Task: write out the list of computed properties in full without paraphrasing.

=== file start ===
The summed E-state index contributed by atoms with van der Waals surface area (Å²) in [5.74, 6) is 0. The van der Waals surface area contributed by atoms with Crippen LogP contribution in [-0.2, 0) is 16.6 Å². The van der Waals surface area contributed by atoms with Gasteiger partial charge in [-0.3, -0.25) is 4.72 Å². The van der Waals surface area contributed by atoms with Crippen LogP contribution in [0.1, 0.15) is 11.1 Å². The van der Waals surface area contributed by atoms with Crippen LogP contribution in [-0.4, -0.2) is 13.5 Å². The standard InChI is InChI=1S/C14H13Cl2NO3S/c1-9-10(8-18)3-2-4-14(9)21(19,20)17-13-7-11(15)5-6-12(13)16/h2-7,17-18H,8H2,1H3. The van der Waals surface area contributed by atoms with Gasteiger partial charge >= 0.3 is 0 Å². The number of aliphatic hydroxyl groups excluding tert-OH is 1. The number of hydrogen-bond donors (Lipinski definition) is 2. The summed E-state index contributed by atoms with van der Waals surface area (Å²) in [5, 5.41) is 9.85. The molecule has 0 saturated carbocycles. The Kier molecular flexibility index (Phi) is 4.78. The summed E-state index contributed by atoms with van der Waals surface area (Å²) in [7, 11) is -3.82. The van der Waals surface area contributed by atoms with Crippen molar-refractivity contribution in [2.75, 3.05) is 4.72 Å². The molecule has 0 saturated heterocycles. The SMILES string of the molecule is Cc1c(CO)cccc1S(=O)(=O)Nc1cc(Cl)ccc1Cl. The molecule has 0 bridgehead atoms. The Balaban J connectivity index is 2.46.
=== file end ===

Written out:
The summed E-state index contributed by atoms with van der Waals surface area (Å²) in [5.74, 6) is 0. The van der Waals surface area contributed by atoms with Crippen LogP contribution in [-0.2, 0) is 16.6 Å². The van der Waals surface area contributed by atoms with Gasteiger partial charge in [-0.3, -0.25) is 4.72 Å². The van der Waals surface area contributed by atoms with Crippen LogP contribution in [0.1, 0.15) is 11.1 Å². The van der Waals surface area contributed by atoms with Crippen LogP contribution in [-0.4, -0.2) is 13.5 Å². The standard InChI is InChI=1S/C14H13Cl2NO3S/c1-9-10(8-18)3-2-4-14(9)21(19,20)17-13-7-11(15)5-6-12(13)16/h2-7,17-18H,8H2,1H3. The van der Waals surface area contributed by atoms with Gasteiger partial charge >= 0.3 is 0 Å². The number of aliphatic hydroxyl groups excluding tert-OH is 1. The number of hydrogen-bond donors (Lipinski definition) is 2. The summed E-state index contributed by atoms with van der Waals surface area (Å²) in [5, 5.41) is 9.85. The molecule has 0 saturated carbocycles. The Kier molecular flexibility index (Phi) is 4.78. The summed E-state index contributed by atoms with van der Waals surface area (Å²) in [7, 11) is -3.82. The van der Waals surface area contributed by atoms with Crippen molar-refractivity contribution in [2.75, 3.05) is 4.72 Å². The molecule has 0 saturated heterocycles. The SMILES string of the molecule is Cc1c(CO)cccc1S(=O)(=O)Nc1cc(Cl)ccc1Cl. The molecule has 0 bridgehead atoms. The Balaban J connectivity index is 2.46.